The central question facing those attending or speaking at the American Conservative Union’s CPAC conference this week is why they failed to produce a GOP challenger who could beat a relatively weak incumbent in President Obama last November. For some, it’s about policies, for others it’s about message, for still others it’s about the candidate himself, and for those who don’t fall into one of the first three groups it’s about the nuts and bolts of campaigning — technology, infrastructure and everything that falls into the category known as the “ground game.”
Each of these debates matters, because the GOP had significant failures in each respect in 2012. Anyone who wants to see conservative politicians elected to implement conservative policies needs to pay attention.
While there are differing opinions among the folks here concerning each of those items, the most passionate disagreements I saw Thursday, by far, were those pertaining to the consultants who run many a campaign. The discussion would have made Erick Erickson — the WSB radio host and RedState.com editor who has written about the failure of the GOP consultant class before — proud.
Now, to be fair, part of the discord in this debate (titled “Should We Shoot All the Consultants Now?”) had to do with the fact one of the participants was a Democratic pollster, Pat Caddell. But offering more or less the same anti-consultant line as Caddell was Republican National Committeeman Morton Blackwell. On the other side, a couple of GOP consultants tried to limit the criticism to “bad consultants.”
Offering a pair of statistics to back up his claims of consultant malpractice — one-quarter of voters who wanted all or part of Obamacare repealed voted for Obama anyway, as did one-third of those who said government is too big — Caddell laid into the consultant class for what he described as its self-dealing, cronyism and conflict of interest.
“Some of this borders on RICO statute violations,” he said, referring to the federal law covering racketeering and organized crime.
Blackwell broke it down roughly as follows:
A consultant wins a race and gets more clients. He wins more races and gets still more clients. Soon, he can’t spend individual time on all his clients, so he relies more heavily on buying advertising (think TV ads), which requires little time. This is in his own financial interest, because he gets a 15% commission on most media buys. On the other hand, he gets no commission for campaign funds spent on what Blackwell called “people-intensive activities” — knocking on doors, training volunteers, that kind of thing.
With his campaign success, this consultant decides to get into lobbying to generate lucrative fees, although he keeps some campaign work because of the media-buy commissions. These commissions give him an incentive to push more fund-raising and spending even in the late stages of winning campaigns, especially those by an incumbent, even though that may prevent other candidates in the party from getting the money they need to win. In 2012, Blackwell noted, $1 billion spent comes out to some $150 million in commissions for the consultants.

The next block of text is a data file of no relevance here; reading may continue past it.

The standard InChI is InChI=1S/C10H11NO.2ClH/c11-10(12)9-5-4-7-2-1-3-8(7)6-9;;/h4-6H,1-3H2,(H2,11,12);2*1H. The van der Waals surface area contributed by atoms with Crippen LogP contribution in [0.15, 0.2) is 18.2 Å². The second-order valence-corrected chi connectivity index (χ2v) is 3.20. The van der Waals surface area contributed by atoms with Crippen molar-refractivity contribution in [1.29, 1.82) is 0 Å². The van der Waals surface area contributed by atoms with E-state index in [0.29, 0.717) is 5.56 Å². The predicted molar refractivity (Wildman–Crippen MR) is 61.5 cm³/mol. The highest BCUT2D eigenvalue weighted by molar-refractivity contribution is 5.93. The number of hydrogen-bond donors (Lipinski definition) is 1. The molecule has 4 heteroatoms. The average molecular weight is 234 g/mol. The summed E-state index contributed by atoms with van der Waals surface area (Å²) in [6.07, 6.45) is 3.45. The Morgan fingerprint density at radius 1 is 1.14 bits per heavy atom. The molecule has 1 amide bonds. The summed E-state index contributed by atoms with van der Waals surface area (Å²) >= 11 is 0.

All of this is compounded, he said, by the fact many of the large national campaign organizations for each party — think the GOP’s House and Senate campaign committees — try to decide which candidate will receive its favor and then twist his or her arm to choose consultants from its “approved list of vendors which included only people who were cronies of the people in charge of these respective national committees.”
That, Blackwell said, “was an awful thing.”
Caddell argued this was a specifically Republican problem: Democrats, he said, “play to win, we play for life and death.” But he said of the worst GOP consultants, “They have no problem playing the Washington Generals to the Democrats’ Harlem Globetrotters.”
The actual consultants on the panel weren’t buying the whole story.
“Consultants are either geniuses or idiots every two years,” said Jeff Roe, founder of Axiom Strategies. “Consultants’ role on this is somewhat overstated.”
On the other hand, he noted, “It’s not a soup kitchen. We do get paid. And at the end of a campaign where you were paid to lose, you should try to figure out what happened.
“There are bad consultants, and I’m not going to defend bad consultants. There are a lot of hacks.”
Personally, I tend to think Caddell and Blackwell have a very good point. But at the same time, I find it hard to believe one party has a monopoly on self-interested politicos who care first and foremost about money and yet keep getting hired despite spotty track records. Ultimately, I think blaming people other than the candidates and party who struggled last year to offer a compelling argument for why they should be elected will only mean ignoring more fundamental questions facing conservatives and the party closest to their beliefs.
– By Kyle Wingfield